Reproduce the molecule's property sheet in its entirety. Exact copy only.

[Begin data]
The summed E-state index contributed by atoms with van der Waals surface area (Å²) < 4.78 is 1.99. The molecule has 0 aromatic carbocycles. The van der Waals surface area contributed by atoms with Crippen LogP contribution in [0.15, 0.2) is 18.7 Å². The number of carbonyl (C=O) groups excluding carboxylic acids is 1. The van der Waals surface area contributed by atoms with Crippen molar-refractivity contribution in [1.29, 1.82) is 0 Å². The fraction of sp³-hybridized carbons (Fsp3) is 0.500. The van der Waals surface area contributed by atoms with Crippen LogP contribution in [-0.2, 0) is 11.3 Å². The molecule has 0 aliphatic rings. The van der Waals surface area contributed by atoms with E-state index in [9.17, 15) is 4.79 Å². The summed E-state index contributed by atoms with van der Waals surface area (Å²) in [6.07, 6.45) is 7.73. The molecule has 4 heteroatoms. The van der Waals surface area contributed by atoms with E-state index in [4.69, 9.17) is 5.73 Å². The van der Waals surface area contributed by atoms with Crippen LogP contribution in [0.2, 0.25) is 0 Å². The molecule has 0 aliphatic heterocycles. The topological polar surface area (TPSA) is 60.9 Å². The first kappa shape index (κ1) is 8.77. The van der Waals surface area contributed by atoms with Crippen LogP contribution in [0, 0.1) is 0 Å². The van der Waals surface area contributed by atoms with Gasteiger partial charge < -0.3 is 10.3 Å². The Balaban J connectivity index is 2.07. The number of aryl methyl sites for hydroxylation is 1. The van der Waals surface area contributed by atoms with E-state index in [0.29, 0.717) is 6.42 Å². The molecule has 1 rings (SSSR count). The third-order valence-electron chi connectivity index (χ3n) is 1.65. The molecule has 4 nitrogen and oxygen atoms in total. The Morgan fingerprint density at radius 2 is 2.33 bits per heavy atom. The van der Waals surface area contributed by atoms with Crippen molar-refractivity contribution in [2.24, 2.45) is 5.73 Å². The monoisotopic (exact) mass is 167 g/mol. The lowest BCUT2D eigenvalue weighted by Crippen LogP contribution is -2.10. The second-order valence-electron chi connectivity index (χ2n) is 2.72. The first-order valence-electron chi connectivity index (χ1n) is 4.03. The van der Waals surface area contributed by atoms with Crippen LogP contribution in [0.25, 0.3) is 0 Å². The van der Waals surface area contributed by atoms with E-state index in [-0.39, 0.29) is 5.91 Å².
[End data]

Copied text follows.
The summed E-state index contributed by atoms with van der Waals surface area (Å²) < 4.78 is 1.99. The molecule has 0 aromatic carbocycles. The van der Waals surface area contributed by atoms with Crippen LogP contribution in [0.15, 0.2) is 18.7 Å². The number of carbonyl (C=O) groups excluding carboxylic acids is 1. The van der Waals surface area contributed by atoms with Crippen molar-refractivity contribution in [1.29, 1.82) is 0 Å². The fraction of sp³-hybridized carbons (Fsp3) is 0.500. The van der Waals surface area contributed by atoms with Crippen LogP contribution in [-0.2, 0) is 11.3 Å². The molecule has 0 aliphatic rings. The van der Waals surface area contributed by atoms with E-state index in [9.17, 15) is 4.79 Å². The summed E-state index contributed by atoms with van der Waals surface area (Å²) in [6.07, 6.45) is 7.73. The molecule has 4 heteroatoms. The van der Waals surface area contributed by atoms with E-state index in [4.69, 9.17) is 5.73 Å². The van der Waals surface area contributed by atoms with Crippen LogP contribution in [0.2, 0.25) is 0 Å². The molecule has 0 aliphatic heterocycles. The topological polar surface area (TPSA) is 60.9 Å². The first kappa shape index (κ1) is 8.77. The van der Waals surface area contributed by atoms with Crippen LogP contribution in [0, 0.1) is 0 Å². The van der Waals surface area contributed by atoms with Gasteiger partial charge < -0.3 is 10.3 Å². The Balaban J connectivity index is 2.07. The number of aryl methyl sites for hydroxylation is 1. The van der Waals surface area contributed by atoms with E-state index in [0.29, 0.717) is 6.42 Å². The molecule has 1 rings (SSSR count). The third-order valence-electron chi connectivity index (χ3n) is 1.65. The molecule has 4 nitrogen and oxygen atoms in total. The Morgan fingerprint density at radius 2 is 2.33 bits per heavy atom. The van der Waals surface area contributed by atoms with Crippen molar-refractivity contribution in [2.24, 2.45) is 5.73 Å². The monoisotopic (exact) mass is 167 g/mol. The lowest BCUT2D eigenvalue weighted by Crippen LogP contribution is -2.10. The second-order valence-electron chi connectivity index (χ2n) is 2.72. The first-order valence-electron chi connectivity index (χ1n) is 4.03. The van der Waals surface area contributed by atoms with Crippen LogP contribution in [0.25, 0.3) is 0 Å². The van der Waals surface area contributed by atoms with E-state index in [-0.39, 0.29) is 5.91 Å².